After a person dies, there are certain legal matters that must be handled to ensure that inheritances are appropriately handed down, taxes and debts are paid, along with other critical details. If the person died without a will, Maryland law requires that the probate be open to address the assets. If there is a will or trust, there are certain legal requirements that must be addressed. If you are the executor to the estate, you will greatly benefit from the guidance of an experienced probate and estate administration attorney to ensure these matters are handled quickly and effectively. Learn what to do when a loved one dies with this free guide or learn more about probate and estate administration below.
Upon death, an individual’s assets all become part of their estate. Before assets can be passed down to the appropriate beneficiaries, they must first pass through probate, particularly if they were not part of a trust. These assets may include, though are not limited to, the following:
- Bank accounts;
- Retirement accounts;
- 401(k) accounts;
- Real property;
- Personal property;
- Stocks and bonds;
- Mutual funds;
- Business assets; and
- Debt or loans.
During probate, the executor to the will pays off debts and taxes, pays for funeral and burial expenses, locates assets, carries out the decedent’s last wishes according to their last will and testament, and distributes property to beneficiaries. Executors often face many challenges, particularly if the estate is large or there are debts to pay off. If the will is challenged by a disgruntled beneficiary, family member, or debtor, these matters will have to be dealt with accordingly. This is where a trusted estate attorney can be invaluable.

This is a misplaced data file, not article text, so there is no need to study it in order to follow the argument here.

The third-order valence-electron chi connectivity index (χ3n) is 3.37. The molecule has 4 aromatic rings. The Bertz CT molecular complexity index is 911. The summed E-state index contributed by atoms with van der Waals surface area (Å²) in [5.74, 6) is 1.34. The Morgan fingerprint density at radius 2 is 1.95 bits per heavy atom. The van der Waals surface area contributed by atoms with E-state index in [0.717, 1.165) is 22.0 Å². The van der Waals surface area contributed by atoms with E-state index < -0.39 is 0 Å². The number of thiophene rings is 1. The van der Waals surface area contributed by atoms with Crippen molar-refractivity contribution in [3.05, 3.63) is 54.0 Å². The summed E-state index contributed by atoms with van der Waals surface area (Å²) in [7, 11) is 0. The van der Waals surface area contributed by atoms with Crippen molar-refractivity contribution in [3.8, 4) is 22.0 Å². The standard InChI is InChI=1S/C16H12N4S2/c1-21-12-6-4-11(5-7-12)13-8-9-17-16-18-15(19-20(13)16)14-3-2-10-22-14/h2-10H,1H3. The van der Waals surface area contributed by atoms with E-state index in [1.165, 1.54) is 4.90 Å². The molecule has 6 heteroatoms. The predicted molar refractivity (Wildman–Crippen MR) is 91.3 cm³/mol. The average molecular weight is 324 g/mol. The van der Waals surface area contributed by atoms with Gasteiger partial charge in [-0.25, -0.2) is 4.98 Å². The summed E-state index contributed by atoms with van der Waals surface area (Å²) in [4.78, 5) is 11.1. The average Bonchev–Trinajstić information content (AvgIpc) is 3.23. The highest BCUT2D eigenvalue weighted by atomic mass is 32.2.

Who Becomes Executor to The Estate?
The first step in probate and estate administration is appointing a personal representative. This person is usually named in the will. However, if they are not named in the will, the court will appoint or designate an individual. The standard order of succession is as follows:
- Surviving spouse and children if no will exists, or surviving spouse if a will does exist;
- The person who is granted the remainder of the estate in the will;
- Children, who are entitled to a share of the estate, if a will does exist;
- Grandchildren, who are entitled to a share of the estate, if a will does exist
- Other relatives; and
- The decedent’s largest creditor or other parties named in the will.
A Trust Avoids Probate, But the Trustee Must Still Administer the Estate Through Trust Administration
There are many benefits to having a trust. Assets left in a revocable living trust do not go through probate. However, the trustee is still obligated to carry out specific duties, such as locating assets, paying debts, and more. While the process of probate can be avoided, that does not mean that the trustee has an easy job to fulfill. First of all, under §14.5–801, trustees have a fiduciary duty—an obligation to act in the best interest of the trust. Violating this duty, either intentionally or through negligence, is grounds for serious legal consequences.
A Maryland Probate and Estate Administrator is Available to Help
Probate and estate administration can be a complex and time-consuming process, a duty that should not be taken lightly. Many executors and trustees find their duties more difficult than originally imagined, particularly during the weeks and months after their loved one’s passing when, ideally, they should be managing their own grief, not delving into unknown legal depths. The Maryland probate attorneys at Frame & Frame have been assisting members of our local community for over 65 years with these processes. Contact Frame & Frame today if you need help with wills and trusts or probate administration services. Learn more about probate in Maryland by downloading the Free Guide to Probate in Maryland.